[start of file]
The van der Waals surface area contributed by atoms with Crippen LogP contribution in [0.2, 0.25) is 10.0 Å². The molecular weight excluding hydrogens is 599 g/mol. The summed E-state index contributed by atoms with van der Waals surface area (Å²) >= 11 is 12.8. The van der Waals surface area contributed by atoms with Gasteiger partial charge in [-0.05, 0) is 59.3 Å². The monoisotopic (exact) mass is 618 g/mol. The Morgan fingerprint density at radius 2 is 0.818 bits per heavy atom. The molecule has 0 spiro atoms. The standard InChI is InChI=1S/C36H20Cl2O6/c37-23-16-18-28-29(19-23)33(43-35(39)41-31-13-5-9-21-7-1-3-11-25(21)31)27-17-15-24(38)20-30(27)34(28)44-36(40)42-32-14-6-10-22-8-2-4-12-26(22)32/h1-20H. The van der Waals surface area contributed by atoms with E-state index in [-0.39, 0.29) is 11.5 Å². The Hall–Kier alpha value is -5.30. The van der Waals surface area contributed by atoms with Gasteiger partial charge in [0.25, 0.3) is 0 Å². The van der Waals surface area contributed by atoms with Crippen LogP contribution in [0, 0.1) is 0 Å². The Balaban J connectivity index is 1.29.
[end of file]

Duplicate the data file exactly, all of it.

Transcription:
The van der Waals surface area contributed by atoms with Crippen LogP contribution in [0.2, 0.25) is 10.0 Å². The molecular weight excluding hydrogens is 599 g/mol. The summed E-state index contributed by atoms with van der Waals surface area (Å²) >= 11 is 12.8. The van der Waals surface area contributed by atoms with Gasteiger partial charge in [-0.05, 0) is 59.3 Å². The monoisotopic (exact) mass is 618 g/mol. The Morgan fingerprint density at radius 2 is 0.818 bits per heavy atom. The molecule has 0 spiro atoms. The standard InChI is InChI=1S/C36H20Cl2O6/c37-23-16-18-28-29(19-23)33(43-35(39)41-31-13-5-9-21-7-1-3-11-25(21)31)27-17-15-24(38)20-30(27)34(28)44-36(40)42-32-14-6-10-22-8-2-4-12-26(22)32/h1-20H. The van der Waals surface area contributed by atoms with E-state index in [-0.39, 0.29) is 11.5 Å². The Hall–Kier alpha value is -5.30. The van der Waals surface area contributed by atoms with Gasteiger partial charge in [0.25, 0.3) is 0 Å². The van der Waals surface area contributed by atoms with Crippen LogP contribution in [0, 0.1) is 0 Å². The Balaban J connectivity index is 1.29.